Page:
Case study

New generation ambulance carry chair

The challenge

The NHS National Innovation Centre (NIC) set up a series of workshops across the UK to identify common healthcare issues that had quick win solutions. Frazer-Nash put forward a number of design proposals, and were subsequently awarded multiple grants to develop a range of innovative healthcare product concepts to support the needs of NHS patients. One of the key issues raised at these workshops was the need to support paramedics in transporting injured patients quickly and safely from the accident site to the ambulance. To do this, Paramedics currently use a patient carry chair. However, they often have to lift loads far greater than the safe working limits in order to negotiate difficult areas such as stairs, doorsteps and gravel. As a result, many paramedics develop long term back injuries which account for 75% of ill health within the profession.

Our solution

Frazer-Nash proposed to redesign the carry chair, and develop an innovative model that performed the same functions, whilst significantly reducing the risk of accident and injury to both the patient and paramedic. After in-depth consultations with both the NIC and patient/paramedic end-users, we defined key and desirable feature requirements, and evaluated the feasibility of each. Also, by generating a computer model which illustrated the task of carrying the chair on stairs, we were able to evaluate a range of features that would improve working conditions for the paramedics. We then developed three contrasting design schemes for review by the NIC, before finalising the design for prototype production.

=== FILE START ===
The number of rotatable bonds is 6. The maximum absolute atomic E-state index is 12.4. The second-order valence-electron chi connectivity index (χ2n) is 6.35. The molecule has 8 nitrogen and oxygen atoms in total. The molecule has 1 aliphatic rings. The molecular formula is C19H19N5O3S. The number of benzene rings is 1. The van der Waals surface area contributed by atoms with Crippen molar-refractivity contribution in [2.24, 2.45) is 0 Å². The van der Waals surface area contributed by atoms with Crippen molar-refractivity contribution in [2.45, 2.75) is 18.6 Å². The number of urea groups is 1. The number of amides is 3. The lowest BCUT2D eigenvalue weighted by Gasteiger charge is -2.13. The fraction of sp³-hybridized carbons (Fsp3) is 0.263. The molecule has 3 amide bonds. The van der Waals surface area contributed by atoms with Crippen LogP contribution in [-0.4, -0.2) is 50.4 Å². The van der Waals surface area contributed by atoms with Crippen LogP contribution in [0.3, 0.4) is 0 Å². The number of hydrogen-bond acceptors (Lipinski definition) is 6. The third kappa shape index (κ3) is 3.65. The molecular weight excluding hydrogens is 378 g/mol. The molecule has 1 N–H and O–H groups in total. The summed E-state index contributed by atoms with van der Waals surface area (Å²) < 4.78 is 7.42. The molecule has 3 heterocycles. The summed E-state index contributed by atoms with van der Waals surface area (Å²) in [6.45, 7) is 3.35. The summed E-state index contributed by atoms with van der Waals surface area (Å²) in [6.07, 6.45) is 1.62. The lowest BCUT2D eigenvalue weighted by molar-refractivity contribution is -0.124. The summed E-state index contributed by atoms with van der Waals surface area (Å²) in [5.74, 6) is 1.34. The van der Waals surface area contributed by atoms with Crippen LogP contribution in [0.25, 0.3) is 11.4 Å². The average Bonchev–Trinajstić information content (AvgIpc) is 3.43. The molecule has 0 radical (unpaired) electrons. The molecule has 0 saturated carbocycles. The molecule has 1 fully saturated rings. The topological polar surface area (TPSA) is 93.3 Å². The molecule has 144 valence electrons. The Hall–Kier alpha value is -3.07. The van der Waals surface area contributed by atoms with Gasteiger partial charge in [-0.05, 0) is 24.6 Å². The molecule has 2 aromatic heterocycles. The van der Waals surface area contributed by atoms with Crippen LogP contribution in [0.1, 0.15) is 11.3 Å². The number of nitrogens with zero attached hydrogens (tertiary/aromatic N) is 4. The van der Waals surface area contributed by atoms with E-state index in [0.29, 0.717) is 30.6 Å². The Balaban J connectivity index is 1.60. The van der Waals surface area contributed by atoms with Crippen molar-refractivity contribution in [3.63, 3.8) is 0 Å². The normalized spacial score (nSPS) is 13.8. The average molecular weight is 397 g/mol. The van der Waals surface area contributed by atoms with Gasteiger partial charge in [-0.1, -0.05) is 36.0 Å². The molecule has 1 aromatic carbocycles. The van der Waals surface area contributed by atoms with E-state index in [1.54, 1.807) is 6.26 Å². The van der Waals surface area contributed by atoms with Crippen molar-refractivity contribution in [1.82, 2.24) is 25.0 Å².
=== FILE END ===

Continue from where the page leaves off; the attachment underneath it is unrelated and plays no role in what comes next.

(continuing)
Benefits

Engaging all stakeholders throughout each stage of the process gave us the necessary insight to develop an appropriate requirements framework for the new design. The Frazer-Nash carry chair now features a much greater ergonomic hold position and more control on the stairs, due to its larger diameter wheels and brake assist. These features enable the paramedics to maintain wheel contact on tough obstacles, thereby reducing their lifting loads and the potential for back injury. Wipe clean seams and fabrics reduce the risk of infection, whilst well positioned restraints prevent further injury to the patient. The new design has been reviewed by the NIC and is planned to go through trials and assessment with the clinical group in order to inform final development to make it suitable for mass production.

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Figure 1: Final design prototype

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